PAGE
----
I remember reading People Magazine once, where they wrote about the divorce between Heidi Klum and Seal. The article pointed out that while this was devastating to their children (as it would to any child), "the world was still coming to grips with the news".
I was unaware that the news of a German model/television host of Project Runway deciding to end her marriage to a pop singer whose last hit was Kiss From A Rose would so overwhelm those in Somalia or Sri Lanka or Greece or that unemployed guy in Cleveland or the mother having to move into a hotel with her kids in California...it's not like they have anything else to worry about.
Similarly, now with news that CNN reporter Anderson Cooper has publicly acknowledged his homosexuality for the first time, I think the world will similarly "come to grips" with this shocking announcement.
The rumors had been going on for years, but he had never commented on them. All this time, as he covered such things as Hurricane Katrina and the Arab Spring, people may have wondered whom he wanted to go to bed with or was actually going to bed with. I didn't care because I wasn't watching Anderson Cooper 360 to get my jollies. I was watching to see what was going on in the world, and because given FOX News is a bit too far to the right of me and MSNBC is way too far to the left for me, CNN appeared to be the more rational choice.
I confess freely to thinking Cooper was gay. Perhaps it was his giggle, or his zeal when covering issues involving gay bullying or the clowns at the Westboro (I will not call them a "church") or his odd fascination with Kathy Griffin that convinced me of something I always believed. Maybe I just have good gay-dar. However, he had opted never to discuss his life on camera. He never denied it, but never admitted it until now.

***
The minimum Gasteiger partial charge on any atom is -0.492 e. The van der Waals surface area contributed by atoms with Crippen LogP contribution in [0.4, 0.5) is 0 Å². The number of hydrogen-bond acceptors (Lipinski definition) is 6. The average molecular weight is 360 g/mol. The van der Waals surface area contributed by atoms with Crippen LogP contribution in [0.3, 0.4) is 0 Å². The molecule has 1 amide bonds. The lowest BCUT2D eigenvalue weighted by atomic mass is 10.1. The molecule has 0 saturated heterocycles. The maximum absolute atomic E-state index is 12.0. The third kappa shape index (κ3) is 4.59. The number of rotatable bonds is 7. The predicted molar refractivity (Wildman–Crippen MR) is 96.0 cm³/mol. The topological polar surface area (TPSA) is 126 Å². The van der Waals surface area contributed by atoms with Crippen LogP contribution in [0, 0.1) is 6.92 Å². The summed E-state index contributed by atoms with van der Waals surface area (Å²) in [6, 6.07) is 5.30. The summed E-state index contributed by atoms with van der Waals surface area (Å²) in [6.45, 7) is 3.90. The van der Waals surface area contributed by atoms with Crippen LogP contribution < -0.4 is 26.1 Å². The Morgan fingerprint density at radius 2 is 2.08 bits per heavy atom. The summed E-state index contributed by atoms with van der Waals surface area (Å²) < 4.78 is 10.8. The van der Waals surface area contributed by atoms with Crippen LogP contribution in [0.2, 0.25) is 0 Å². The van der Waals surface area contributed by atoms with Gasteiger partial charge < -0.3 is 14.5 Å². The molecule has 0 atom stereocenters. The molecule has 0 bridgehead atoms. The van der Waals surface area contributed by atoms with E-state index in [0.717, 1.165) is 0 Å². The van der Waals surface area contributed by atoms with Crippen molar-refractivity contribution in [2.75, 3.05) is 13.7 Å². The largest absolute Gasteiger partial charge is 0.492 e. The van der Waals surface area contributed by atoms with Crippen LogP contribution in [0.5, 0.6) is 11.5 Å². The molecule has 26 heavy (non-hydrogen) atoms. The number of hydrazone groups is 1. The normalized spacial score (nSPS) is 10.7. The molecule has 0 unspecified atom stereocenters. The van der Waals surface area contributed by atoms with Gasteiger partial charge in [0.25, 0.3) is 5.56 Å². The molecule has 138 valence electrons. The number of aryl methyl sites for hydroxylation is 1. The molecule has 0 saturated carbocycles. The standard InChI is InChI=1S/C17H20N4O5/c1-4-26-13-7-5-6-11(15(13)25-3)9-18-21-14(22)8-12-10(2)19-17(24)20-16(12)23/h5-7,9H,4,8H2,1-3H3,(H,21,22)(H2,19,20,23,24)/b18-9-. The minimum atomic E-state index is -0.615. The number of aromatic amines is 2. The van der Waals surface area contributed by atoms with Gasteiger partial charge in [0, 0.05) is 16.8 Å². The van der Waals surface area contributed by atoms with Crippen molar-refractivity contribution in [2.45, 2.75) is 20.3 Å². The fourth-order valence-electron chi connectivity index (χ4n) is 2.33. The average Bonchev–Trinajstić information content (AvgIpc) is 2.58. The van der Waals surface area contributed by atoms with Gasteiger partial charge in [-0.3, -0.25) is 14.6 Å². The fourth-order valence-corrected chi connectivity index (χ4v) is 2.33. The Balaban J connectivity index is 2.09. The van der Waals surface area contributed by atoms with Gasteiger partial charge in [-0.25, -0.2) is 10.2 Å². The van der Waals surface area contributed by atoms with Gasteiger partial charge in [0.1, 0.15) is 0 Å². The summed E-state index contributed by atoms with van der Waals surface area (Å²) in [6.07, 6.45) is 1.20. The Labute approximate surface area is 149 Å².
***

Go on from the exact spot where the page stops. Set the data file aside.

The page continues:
His sexual proclivities are his own affair (no pun intended). For my part, I would have preferred that the mystery (such as there was) would have continued. Always keep 'em guessing. Somehow, I am someone who finds public revelations of any kind, whether sexual or physical, quite anathema. If I had an alcohol problem or was abused by my parents, I certainly wouldn't discuss them publicly. I firmly believe in a zone of privacy. I'm a very private person. Granted, I'm a very opinionated person, but I agree with President Clinton, who uttered those immortal words,
Even Presidents have private lives.
My father had a great saying, "Confession is good for the soul but best saved for your priest." He meant that while there is freedom in being able to bare your soul, it should be done among the smallest number possible.
An international audience is not my idea of a small number.
Cooper's confession, from what I understand, is a result of the onslaught of bullying in schools today, along with efforts to stop same-sex marriages in the United States. I don't know whether knowing that the host of AC360 is also gay is going to stop some yahoo from beating up on a kid who may or may him/herself be gay. I don't think having "The Silver Fox" mention his orientation will make anyone else pause before using the word "gay" as a pejorative.
It didn't stop Russell T Davies (who himself is openly gay) from using 'gay' in a negative manner on an episode of Doctor Who. Yes, the character is a working-class girl who may not be as educated as the rest of us, but I always thought that was a terrible mistake. I'm the type of guy who doesn't like Polish jokes (OK, I don't GET Polish jokes and had to have them explained), and I have never approved black performers using a particular word, so I'm equal opportunity on that front.
It is admirable when one does something for noble reasons, but I have always been perplexed as to how knowing the private lives of people I've never met is suppose to alter the course of history.